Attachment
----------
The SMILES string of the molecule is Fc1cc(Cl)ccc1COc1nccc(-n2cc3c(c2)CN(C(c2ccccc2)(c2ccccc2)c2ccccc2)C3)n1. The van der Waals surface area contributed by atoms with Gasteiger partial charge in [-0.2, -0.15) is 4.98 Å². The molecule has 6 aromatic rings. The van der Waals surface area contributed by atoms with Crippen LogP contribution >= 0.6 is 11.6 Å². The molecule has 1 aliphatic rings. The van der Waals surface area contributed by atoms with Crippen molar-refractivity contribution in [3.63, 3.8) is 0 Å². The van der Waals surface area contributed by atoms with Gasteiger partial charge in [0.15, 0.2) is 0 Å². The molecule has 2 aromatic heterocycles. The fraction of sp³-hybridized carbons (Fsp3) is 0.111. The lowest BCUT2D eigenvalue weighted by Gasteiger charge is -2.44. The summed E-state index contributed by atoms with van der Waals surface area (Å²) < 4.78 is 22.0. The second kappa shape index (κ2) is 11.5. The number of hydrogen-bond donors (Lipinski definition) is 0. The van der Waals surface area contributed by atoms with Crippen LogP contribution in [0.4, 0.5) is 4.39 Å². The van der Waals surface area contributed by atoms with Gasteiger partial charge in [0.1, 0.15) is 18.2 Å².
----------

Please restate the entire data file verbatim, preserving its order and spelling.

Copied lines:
The SMILES string of the molecule is Fc1cc(Cl)ccc1COc1nccc(-n2cc3c(c2)CN(C(c2ccccc2)(c2ccccc2)c2ccccc2)C3)n1. The van der Waals surface area contributed by atoms with Gasteiger partial charge in [-0.2, -0.15) is 4.98 Å². The molecule has 6 aromatic rings. The van der Waals surface area contributed by atoms with Crippen LogP contribution >= 0.6 is 11.6 Å². The molecule has 1 aliphatic rings. The van der Waals surface area contributed by atoms with Crippen molar-refractivity contribution in [3.63, 3.8) is 0 Å². The van der Waals surface area contributed by atoms with Gasteiger partial charge in [0.15, 0.2) is 0 Å². The molecule has 2 aromatic heterocycles. The fraction of sp³-hybridized carbons (Fsp3) is 0.111. The lowest BCUT2D eigenvalue weighted by Gasteiger charge is -2.44. The summed E-state index contributed by atoms with van der Waals surface area (Å²) < 4.78 is 22.0. The second kappa shape index (κ2) is 11.5. The number of hydrogen-bond donors (Lipinski definition) is 0. The van der Waals surface area contributed by atoms with Crippen LogP contribution in [0.4, 0.5) is 4.39 Å². The van der Waals surface area contributed by atoms with Gasteiger partial charge in [0.1, 0.15) is 18.2 Å².